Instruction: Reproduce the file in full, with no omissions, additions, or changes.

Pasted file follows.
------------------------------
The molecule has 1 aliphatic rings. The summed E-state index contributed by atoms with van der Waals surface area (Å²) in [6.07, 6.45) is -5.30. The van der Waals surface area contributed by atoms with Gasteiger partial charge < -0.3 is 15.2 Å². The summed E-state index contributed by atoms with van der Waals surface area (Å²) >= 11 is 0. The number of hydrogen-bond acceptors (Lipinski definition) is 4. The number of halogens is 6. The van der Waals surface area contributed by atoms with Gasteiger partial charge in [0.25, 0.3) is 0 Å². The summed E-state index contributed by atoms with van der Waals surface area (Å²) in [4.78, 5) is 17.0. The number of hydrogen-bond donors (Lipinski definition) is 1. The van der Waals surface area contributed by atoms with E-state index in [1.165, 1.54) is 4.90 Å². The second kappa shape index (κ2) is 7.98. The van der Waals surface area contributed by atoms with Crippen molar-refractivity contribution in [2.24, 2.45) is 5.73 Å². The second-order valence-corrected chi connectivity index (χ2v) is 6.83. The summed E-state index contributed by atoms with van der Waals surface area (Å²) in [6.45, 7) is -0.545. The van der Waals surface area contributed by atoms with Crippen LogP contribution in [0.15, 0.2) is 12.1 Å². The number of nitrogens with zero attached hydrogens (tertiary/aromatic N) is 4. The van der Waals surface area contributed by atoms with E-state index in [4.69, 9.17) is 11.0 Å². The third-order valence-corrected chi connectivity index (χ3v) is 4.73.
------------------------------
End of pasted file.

The molecule has 1 aliphatic rings. The summed E-state index contributed by atoms with van der Waals surface area (Å²) in [6.07, 6.45) is -5.30. The van der Waals surface area contributed by atoms with Gasteiger partial charge < -0.3 is 15.2 Å². The summed E-state index contributed by atoms with van der Waals surface area (Å²) >= 11 is 0. The number of hydrogen-bond acceptors (Lipinski definition) is 4. The number of halogens is 6. The van der Waals surface area contributed by atoms with Gasteiger partial charge in [0.25, 0.3) is 0 Å². The summed E-state index contributed by atoms with van der Waals surface area (Å²) in [4.78, 5) is 17.0. The number of hydrogen-bond donors (Lipinski definition) is 1. The van der Waals surface area contributed by atoms with E-state index in [1.165, 1.54) is 4.90 Å². The second kappa shape index (κ2) is 7.98. The van der Waals surface area contributed by atoms with Crippen molar-refractivity contribution in [2.24, 2.45) is 5.73 Å². The second-order valence-corrected chi connectivity index (χ2v) is 6.83. The summed E-state index contributed by atoms with van der Waals surface area (Å²) in [6.45, 7) is -0.545. The van der Waals surface area contributed by atoms with Crippen LogP contribution in [0.15, 0.2) is 12.1 Å². The number of nitrogens with zero attached hydrogens (tertiary/aromatic N) is 4. The van der Waals surface area contributed by atoms with E-state index in [4.69, 9.17) is 11.0 Å². The third-order valence-corrected chi connectivity index (χ3v) is 4.73.